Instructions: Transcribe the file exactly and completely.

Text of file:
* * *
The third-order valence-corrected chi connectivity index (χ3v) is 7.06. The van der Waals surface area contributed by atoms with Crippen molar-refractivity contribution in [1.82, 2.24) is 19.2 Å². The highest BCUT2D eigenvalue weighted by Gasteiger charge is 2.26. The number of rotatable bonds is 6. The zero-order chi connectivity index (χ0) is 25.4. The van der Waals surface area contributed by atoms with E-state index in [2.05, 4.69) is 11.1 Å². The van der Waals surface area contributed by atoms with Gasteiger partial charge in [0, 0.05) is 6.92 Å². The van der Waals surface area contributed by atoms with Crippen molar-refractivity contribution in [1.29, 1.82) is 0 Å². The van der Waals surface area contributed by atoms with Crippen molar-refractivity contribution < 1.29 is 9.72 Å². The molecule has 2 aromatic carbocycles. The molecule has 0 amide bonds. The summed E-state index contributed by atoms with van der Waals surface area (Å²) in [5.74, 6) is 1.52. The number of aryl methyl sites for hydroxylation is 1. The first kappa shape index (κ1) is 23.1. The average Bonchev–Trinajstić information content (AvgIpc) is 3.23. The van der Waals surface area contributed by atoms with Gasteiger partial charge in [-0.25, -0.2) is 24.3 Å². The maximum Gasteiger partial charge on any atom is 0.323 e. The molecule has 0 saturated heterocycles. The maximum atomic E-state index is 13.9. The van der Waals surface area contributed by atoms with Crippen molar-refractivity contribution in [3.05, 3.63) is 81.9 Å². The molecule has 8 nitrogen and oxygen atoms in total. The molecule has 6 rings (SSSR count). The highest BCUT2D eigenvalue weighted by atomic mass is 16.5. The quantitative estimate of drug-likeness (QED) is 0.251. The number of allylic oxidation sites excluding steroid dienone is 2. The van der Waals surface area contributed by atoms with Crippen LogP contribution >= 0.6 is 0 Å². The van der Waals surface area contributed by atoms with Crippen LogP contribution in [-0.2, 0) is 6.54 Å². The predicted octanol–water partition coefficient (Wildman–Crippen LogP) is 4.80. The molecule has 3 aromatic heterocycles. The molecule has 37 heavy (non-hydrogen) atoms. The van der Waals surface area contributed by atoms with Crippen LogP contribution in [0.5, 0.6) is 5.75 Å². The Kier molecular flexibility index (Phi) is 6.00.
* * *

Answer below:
The third-order valence-corrected chi connectivity index (χ3v) is 7.06. The van der Waals surface area contributed by atoms with Crippen molar-refractivity contribution in [1.82, 2.24) is 19.2 Å². The highest BCUT2D eigenvalue weighted by Gasteiger charge is 2.26. The number of rotatable bonds is 6. The zero-order chi connectivity index (χ0) is 25.4. The van der Waals surface area contributed by atoms with E-state index in [2.05, 4.69) is 11.1 Å². The van der Waals surface area contributed by atoms with Gasteiger partial charge in [0, 0.05) is 6.92 Å². The van der Waals surface area contributed by atoms with Crippen molar-refractivity contribution in [1.29, 1.82) is 0 Å². The van der Waals surface area contributed by atoms with Crippen molar-refractivity contribution < 1.29 is 9.72 Å². The molecule has 2 aromatic carbocycles. The molecule has 0 amide bonds. The summed E-state index contributed by atoms with van der Waals surface area (Å²) in [5.74, 6) is 1.52. The number of aryl methyl sites for hydroxylation is 1. The first kappa shape index (κ1) is 23.1. The average Bonchev–Trinajstić information content (AvgIpc) is 3.23. The van der Waals surface area contributed by atoms with Gasteiger partial charge in [-0.25, -0.2) is 24.3 Å². The maximum Gasteiger partial charge on any atom is 0.323 e. The molecule has 0 saturated heterocycles. The maximum atomic E-state index is 13.9. The van der Waals surface area contributed by atoms with Crippen molar-refractivity contribution in [3.05, 3.63) is 81.9 Å². The molecule has 8 nitrogen and oxygen atoms in total. The molecule has 6 rings (SSSR count). The highest BCUT2D eigenvalue weighted by atomic mass is 16.5. The quantitative estimate of drug-likeness (QED) is 0.251. The number of allylic oxidation sites excluding steroid dienone is 2. The van der Waals surface area contributed by atoms with Crippen LogP contribution >= 0.6 is 0 Å². The van der Waals surface area contributed by atoms with Crippen LogP contribution in [-0.2, 0) is 6.54 Å². The predicted octanol–water partition coefficient (Wildman–Crippen LogP) is 4.80. The molecule has 3 aromatic heterocycles. The molecule has 37 heavy (non-hydrogen) atoms. The van der Waals surface area contributed by atoms with Crippen LogP contribution in [0.5, 0.6) is 5.75 Å². The Kier molecular flexibility index (Phi) is 6.00.